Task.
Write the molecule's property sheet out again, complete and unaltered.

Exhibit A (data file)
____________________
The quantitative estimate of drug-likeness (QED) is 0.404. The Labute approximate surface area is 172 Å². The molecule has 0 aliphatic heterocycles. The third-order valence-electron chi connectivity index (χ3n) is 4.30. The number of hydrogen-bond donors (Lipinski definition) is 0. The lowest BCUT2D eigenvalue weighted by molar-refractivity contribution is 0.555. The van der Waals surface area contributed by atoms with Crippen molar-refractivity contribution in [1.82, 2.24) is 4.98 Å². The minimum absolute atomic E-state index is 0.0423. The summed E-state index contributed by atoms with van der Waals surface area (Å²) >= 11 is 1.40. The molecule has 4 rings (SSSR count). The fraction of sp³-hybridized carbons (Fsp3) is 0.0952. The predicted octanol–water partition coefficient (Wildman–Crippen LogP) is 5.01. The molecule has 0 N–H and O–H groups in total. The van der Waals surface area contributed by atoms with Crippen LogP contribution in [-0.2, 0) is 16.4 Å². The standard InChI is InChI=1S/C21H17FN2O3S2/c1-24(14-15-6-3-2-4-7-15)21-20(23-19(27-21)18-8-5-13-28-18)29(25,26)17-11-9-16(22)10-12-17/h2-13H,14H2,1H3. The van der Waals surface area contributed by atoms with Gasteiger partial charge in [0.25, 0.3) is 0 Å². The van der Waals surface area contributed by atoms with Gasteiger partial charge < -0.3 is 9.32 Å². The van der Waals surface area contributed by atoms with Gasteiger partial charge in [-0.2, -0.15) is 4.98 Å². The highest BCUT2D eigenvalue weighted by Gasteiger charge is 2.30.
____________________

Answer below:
The quantitative estimate of drug-likeness (QED) is 0.404. The Labute approximate surface area is 172 Å². The molecule has 0 aliphatic heterocycles. The third-order valence-electron chi connectivity index (χ3n) is 4.30. The number of hydrogen-bond donors (Lipinski definition) is 0. The lowest BCUT2D eigenvalue weighted by molar-refractivity contribution is 0.555. The van der Waals surface area contributed by atoms with Crippen molar-refractivity contribution in [1.82, 2.24) is 4.98 Å². The minimum absolute atomic E-state index is 0.0423. The summed E-state index contributed by atoms with van der Waals surface area (Å²) >= 11 is 1.40. The molecule has 4 rings (SSSR count). The fraction of sp³-hybridized carbons (Fsp3) is 0.0952. The predicted octanol–water partition coefficient (Wildman–Crippen LogP) is 5.01. The molecule has 0 N–H and O–H groups in total. The van der Waals surface area contributed by atoms with Crippen LogP contribution in [-0.2, 0) is 16.4 Å². The standard InChI is InChI=1S/C21H17FN2O3S2/c1-24(14-15-6-3-2-4-7-15)21-20(23-19(27-21)18-8-5-13-28-18)29(25,26)17-11-9-16(22)10-12-17/h2-13H,14H2,1H3. The van der Waals surface area contributed by atoms with Gasteiger partial charge in [0.25, 0.3) is 0 Å². The van der Waals surface area contributed by atoms with Gasteiger partial charge < -0.3 is 9.32 Å². The van der Waals surface area contributed by atoms with Gasteiger partial charge in [-0.2, -0.15) is 4.98 Å². The highest BCUT2D eigenvalue weighted by Gasteiger charge is 2.30.